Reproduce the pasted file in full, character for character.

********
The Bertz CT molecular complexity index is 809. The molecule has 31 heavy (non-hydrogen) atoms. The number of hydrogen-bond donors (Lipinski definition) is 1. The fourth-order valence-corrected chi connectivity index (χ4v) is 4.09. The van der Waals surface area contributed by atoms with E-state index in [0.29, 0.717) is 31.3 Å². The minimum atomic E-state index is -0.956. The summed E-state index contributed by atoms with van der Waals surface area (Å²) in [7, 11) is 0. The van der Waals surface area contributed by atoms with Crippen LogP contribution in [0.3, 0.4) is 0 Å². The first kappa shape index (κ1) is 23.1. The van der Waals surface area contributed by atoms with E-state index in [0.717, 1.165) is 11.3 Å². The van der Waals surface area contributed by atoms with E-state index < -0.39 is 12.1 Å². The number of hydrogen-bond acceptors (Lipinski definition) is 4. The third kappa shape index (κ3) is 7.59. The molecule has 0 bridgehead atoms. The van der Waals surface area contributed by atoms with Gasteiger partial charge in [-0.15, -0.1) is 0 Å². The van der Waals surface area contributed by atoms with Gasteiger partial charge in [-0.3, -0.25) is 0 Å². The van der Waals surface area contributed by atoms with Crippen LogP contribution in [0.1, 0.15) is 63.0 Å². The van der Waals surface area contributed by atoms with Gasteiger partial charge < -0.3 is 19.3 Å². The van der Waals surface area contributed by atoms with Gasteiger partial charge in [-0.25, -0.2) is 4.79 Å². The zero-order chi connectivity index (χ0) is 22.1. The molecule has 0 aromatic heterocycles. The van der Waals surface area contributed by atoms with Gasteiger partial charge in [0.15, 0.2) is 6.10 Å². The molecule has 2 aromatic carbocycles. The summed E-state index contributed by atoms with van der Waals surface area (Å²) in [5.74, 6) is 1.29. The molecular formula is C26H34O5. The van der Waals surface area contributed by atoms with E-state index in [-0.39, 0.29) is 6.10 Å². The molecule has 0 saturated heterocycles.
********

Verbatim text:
The Bertz CT molecular complexity index is 809. The molecule has 31 heavy (non-hydrogen) atoms. The number of hydrogen-bond donors (Lipinski definition) is 1. The fourth-order valence-corrected chi connectivity index (χ4v) is 4.09. The van der Waals surface area contributed by atoms with E-state index in [0.29, 0.717) is 31.3 Å². The minimum atomic E-state index is -0.956. The summed E-state index contributed by atoms with van der Waals surface area (Å²) in [7, 11) is 0. The van der Waals surface area contributed by atoms with Crippen LogP contribution in [0.3, 0.4) is 0 Å². The first kappa shape index (κ1) is 23.1. The van der Waals surface area contributed by atoms with E-state index in [0.717, 1.165) is 11.3 Å². The van der Waals surface area contributed by atoms with E-state index < -0.39 is 12.1 Å². The number of hydrogen-bond acceptors (Lipinski definition) is 4. The third kappa shape index (κ3) is 7.59. The molecule has 0 bridgehead atoms. The van der Waals surface area contributed by atoms with Gasteiger partial charge in [-0.15, -0.1) is 0 Å². The van der Waals surface area contributed by atoms with Gasteiger partial charge in [-0.3, -0.25) is 0 Å². The van der Waals surface area contributed by atoms with Crippen LogP contribution in [0.1, 0.15) is 63.0 Å². The van der Waals surface area contributed by atoms with Gasteiger partial charge < -0.3 is 19.3 Å². The van der Waals surface area contributed by atoms with Gasteiger partial charge in [-0.25, -0.2) is 4.79 Å². The zero-order chi connectivity index (χ0) is 22.1. The molecule has 0 aromatic heterocycles. The van der Waals surface area contributed by atoms with Gasteiger partial charge in [0.15, 0.2) is 6.10 Å². The molecule has 2 aromatic carbocycles. The summed E-state index contributed by atoms with van der Waals surface area (Å²) in [5.74, 6) is 1.29. The molecular formula is C26H34O5. The van der Waals surface area contributed by atoms with E-state index in [-0.39, 0.29) is 6.10 Å². The molecule has 0 saturated heterocycles.